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  • Zachary Joseph Schloss

The Devil’s Workshop by Xavier Cavazos

The Devil’s Workshop by Xavier Cavazos | CSU Poetry Center | $18.00 | October 2023 | 142 pp. 978-1-7348167-8-5


“Sound is ritual, and ritual is the vessel by which poetry can transcend this universe.”

- Xavier Cavazos

Winner of the “Editor’s Choice Award” from the Cleveland State University Poetry Center, The Devil’s Workshop is Xavier Cavazos’ second poetry collection. In reading this book, the body becomes aware of itself. Every nerve-ending activates, and it all begins in ritual.

Cavazos’ language stands at an altar of stone, and it cracks like the splitting cartilage of a chicken leg ripped from its joint. His lines are bones splintered wild across his pages; the shards and marrow take the shape of a glass pipe, of an exorcism plunged from needle to arm, of a man clutching through his neck a squall swallowed and swallowed until smothered deep in the thickness of his veins.

His anaphora, alliteration, repetition, and hyphenated-hyphenated words become a chant. And as the first sound rose from paper, the incantation—like the speaker’s mother—“began blessing with the four corners” of my room, asking me to “break free” of its “verbal binding.” This is the process of Cavazos’ healing, and his poetry moves beyond art to heal the reader—it is a prayer that fogs its breath on a dim mirror, and it sharply names the gaping pores of trauma, the peeling skin of border crossing, the dry cotton tongue of addiction, and more.

But how can poetry heal? In a conversation with Cavazos, he answered this question with three words: “Finally, by faith,” he said. Faith, an abstract concept ripened into image, sound, and fragment in The Devil’s Workshop:

Aflame my body tingled, wanted

to float. A powerless powerline.

I saw my reflection—a

wilderness in a wolf.

El spirit y Lo.

My head cocked

back as far as a howl.

Each of Cavazos’ lines is soaked, fat with the juices of metaphor and alliteration. His sound and image transport the reader to the speaker’s physical body, untethered by the real or the representative alone, entering into a space between. It is something that is simultaneously metamorphosing and grounding. Faith, as it appears on Cavazos’ pages, is the bumps on your neck, rising in the cold-hot sensation of image as experience, and it is the soul vibrating just inches outside the boundaries of your skin, reaching for a communion with the speaker.

During our conversation, Cavazos further clarified this concept: “What I ask of every reader is to enter into a contract with me and to have faith that the journey will produce healing. By letting the chaotic demons’ tongues speak and babble, a language of healing is resurrected because in [the reader’s] loss and in their confusion, they arrive at a place that is centered and healing.” He calls this contract “a demonic frenziness,” and it is through this state that Cavazos aims for his readers to “subconsciously exercise their own trauma.” This “confusion” or “loss” Cavazos describes is exemplified in the poem “Taller Del Diablos. 29 CLINTON STREET NYC, NY.” It begins with the grounded narrative of a failing marriage and a speaker “running down a street in New York City.” Cavazos, like a boot curling its weight onto a piece of glass, cracks then shatters the stable reflection of narrative, leaving the reader to stare into the fragments of a “demonic frenziness”: “The river is raging cows, horses, good meat, sour meat, spiders, and mites. /The river is raging needles, cotton, spoons, blood, and swabs.”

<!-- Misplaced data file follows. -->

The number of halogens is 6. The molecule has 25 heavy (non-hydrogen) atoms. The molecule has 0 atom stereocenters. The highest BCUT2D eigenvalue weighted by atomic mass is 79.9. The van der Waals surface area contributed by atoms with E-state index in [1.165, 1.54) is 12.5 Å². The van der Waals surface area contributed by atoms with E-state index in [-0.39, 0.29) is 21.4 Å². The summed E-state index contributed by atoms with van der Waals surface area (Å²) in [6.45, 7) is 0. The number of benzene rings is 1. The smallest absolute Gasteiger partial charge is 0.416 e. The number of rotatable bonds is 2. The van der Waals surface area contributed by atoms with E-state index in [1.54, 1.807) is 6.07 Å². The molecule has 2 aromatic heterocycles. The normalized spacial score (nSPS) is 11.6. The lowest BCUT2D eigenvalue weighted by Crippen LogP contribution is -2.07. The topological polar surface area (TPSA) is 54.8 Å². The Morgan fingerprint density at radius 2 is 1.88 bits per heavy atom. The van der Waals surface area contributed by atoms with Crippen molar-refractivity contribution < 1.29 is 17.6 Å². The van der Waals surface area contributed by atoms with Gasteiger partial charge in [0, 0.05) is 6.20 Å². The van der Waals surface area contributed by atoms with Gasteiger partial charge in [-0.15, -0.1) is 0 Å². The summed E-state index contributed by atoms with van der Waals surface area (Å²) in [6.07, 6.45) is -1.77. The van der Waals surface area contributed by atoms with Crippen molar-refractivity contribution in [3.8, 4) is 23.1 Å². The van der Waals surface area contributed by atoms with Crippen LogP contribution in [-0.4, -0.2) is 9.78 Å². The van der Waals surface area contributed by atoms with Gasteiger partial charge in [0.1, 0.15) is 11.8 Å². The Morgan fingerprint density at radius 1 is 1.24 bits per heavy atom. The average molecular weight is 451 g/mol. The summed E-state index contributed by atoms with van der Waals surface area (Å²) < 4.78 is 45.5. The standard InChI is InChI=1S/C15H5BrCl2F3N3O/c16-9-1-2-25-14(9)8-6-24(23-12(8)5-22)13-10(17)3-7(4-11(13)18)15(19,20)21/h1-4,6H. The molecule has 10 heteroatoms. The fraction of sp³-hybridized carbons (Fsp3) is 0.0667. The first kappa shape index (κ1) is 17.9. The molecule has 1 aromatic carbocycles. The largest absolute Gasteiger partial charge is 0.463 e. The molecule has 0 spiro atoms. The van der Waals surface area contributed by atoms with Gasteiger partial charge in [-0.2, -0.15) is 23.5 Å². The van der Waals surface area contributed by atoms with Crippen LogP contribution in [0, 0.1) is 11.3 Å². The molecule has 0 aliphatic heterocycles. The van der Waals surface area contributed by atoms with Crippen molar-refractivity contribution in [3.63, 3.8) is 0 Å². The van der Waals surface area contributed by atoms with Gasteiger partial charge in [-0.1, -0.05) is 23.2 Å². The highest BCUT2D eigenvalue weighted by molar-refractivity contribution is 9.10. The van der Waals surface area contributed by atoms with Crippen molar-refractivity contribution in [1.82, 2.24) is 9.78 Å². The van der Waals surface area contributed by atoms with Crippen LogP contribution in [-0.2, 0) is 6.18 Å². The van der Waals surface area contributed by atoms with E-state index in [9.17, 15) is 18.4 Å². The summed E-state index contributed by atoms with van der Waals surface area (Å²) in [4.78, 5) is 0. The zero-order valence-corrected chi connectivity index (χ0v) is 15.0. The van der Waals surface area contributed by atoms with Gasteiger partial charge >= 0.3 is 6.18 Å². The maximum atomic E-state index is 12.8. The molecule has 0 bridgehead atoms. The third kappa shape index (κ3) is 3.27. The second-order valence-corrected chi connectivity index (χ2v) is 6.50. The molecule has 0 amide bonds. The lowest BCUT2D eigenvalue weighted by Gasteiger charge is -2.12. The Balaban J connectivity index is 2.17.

It is this anaphora phrase— “the river is raging”—where the poem reaches the height of frenzy. Often, throughout his collection, Cavazos leaves the reader to cling to repeated phrases. In the river of his language, heavy with image and fragmentation, his repetition stretches out like a bent bough creaking just above the water, its branches thin enough to grip, strong enough for the reader to choke out from the rapids for air: “The river is raging, and calling, and the cunning devil tempted me.” But the bark flakes away beneath the reader’s palms like dead skin. At any moment, they will again be submerged in loss and confusion. This is the moment of subconscious linkage in which the reader will “exercise their own trauma.”

However, confusion is not the only factor in this process. In our conversation, Cavazos also explained that “by naming traumas, the unspoken trauma that’s been buried deep in every reader becomes electrified, becomes illuminated.” The Devil’s Workshop names traumas in micro-moments of imagery that are concrete and particular:

"Mom, mother,

manteca” I shouted

again. “Hold me close.”

My two hands ready to

rip the bathroom sink

right off the wall

It is during these brief “electrified” moments that the reader, “finally, by faith,” can face the sensory memories that arise from their transporting experience. It is like a carving in the dirt that brings back all moments of dirt, all finger-shoveling and face-smothering, grit-between-your-teeth-and-tongue moments, and in that filth, you are “illuminated.”

The Devil’s Workshop is poetic healing. In accepting the contract, the reader begins to scratch at their scars. Cavazos holds up the pink flesh of affliction in its rawest form, and through his language, you feel its sinews; you know the place it has been ripped from and how it used to feel when it was pumped with blood and life.


Zachary J. Schloss is a writer from Washington state whose stories deal with small-town confinement, rural spaces, and the mundane as myth. He graduated with a BA in Professional and Creative Writing from Central Washington University.


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